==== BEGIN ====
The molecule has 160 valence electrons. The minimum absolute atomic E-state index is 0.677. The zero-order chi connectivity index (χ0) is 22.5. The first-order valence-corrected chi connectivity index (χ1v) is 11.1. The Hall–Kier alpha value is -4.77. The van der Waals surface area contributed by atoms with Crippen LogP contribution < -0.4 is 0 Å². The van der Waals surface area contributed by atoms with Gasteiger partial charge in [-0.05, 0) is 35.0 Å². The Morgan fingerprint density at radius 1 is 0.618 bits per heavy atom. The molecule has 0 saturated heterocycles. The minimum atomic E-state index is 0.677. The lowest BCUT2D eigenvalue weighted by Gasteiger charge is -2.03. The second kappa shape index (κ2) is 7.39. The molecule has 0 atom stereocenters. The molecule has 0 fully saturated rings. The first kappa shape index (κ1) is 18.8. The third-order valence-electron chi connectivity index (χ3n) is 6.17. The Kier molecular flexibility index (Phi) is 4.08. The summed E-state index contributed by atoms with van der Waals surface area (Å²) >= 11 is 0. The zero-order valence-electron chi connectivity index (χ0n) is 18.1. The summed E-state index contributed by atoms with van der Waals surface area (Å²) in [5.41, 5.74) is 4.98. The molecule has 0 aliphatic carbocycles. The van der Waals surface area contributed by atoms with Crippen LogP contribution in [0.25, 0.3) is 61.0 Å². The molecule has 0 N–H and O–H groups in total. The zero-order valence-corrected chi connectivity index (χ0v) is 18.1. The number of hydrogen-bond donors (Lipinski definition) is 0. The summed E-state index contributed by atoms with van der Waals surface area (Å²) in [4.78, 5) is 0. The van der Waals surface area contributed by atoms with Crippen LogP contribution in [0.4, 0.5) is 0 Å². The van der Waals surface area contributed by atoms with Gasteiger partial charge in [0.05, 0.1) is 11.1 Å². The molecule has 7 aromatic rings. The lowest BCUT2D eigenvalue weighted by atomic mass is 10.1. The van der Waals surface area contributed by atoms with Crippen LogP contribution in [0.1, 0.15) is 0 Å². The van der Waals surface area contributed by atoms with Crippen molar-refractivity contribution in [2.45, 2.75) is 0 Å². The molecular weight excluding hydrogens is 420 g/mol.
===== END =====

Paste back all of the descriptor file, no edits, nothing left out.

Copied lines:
The molecule has 160 valence electrons. The minimum absolute atomic E-state index is 0.677. The zero-order chi connectivity index (χ0) is 22.5. The first-order valence-corrected chi connectivity index (χ1v) is 11.1. The Hall–Kier alpha value is -4.77. The van der Waals surface area contributed by atoms with Crippen LogP contribution < -0.4 is 0 Å². The van der Waals surface area contributed by atoms with Gasteiger partial charge in [-0.05, 0) is 35.0 Å². The Morgan fingerprint density at radius 1 is 0.618 bits per heavy atom. The molecule has 0 saturated heterocycles. The minimum atomic E-state index is 0.677. The lowest BCUT2D eigenvalue weighted by Gasteiger charge is -2.03. The second kappa shape index (κ2) is 7.39. The molecule has 0 atom stereocenters. The molecule has 0 fully saturated rings. The first kappa shape index (κ1) is 18.8. The third-order valence-electron chi connectivity index (χ3n) is 6.17. The Kier molecular flexibility index (Phi) is 4.08. The summed E-state index contributed by atoms with van der Waals surface area (Å²) >= 11 is 0. The zero-order valence-electron chi connectivity index (χ0n) is 18.1. The summed E-state index contributed by atoms with van der Waals surface area (Å²) in [5.41, 5.74) is 4.98. The molecule has 0 aliphatic carbocycles. The van der Waals surface area contributed by atoms with Crippen LogP contribution in [0.25, 0.3) is 61.0 Å². The molecule has 0 N–H and O–H groups in total. The zero-order valence-corrected chi connectivity index (χ0v) is 18.1. The number of hydrogen-bond donors (Lipinski definition) is 0. The summed E-state index contributed by atoms with van der Waals surface area (Å²) in [4.78, 5) is 0. The van der Waals surface area contributed by atoms with Crippen LogP contribution in [0.4, 0.5) is 0 Å². The van der Waals surface area contributed by atoms with Gasteiger partial charge in [0.05, 0.1) is 11.1 Å². The molecule has 7 aromatic rings. The lowest BCUT2D eigenvalue weighted by atomic mass is 10.1. The van der Waals surface area contributed by atoms with Crippen LogP contribution in [0.1, 0.15) is 0 Å². The van der Waals surface area contributed by atoms with Crippen molar-refractivity contribution in [2.45, 2.75) is 0 Å². The molecular weight excluding hydrogens is 420 g/mol.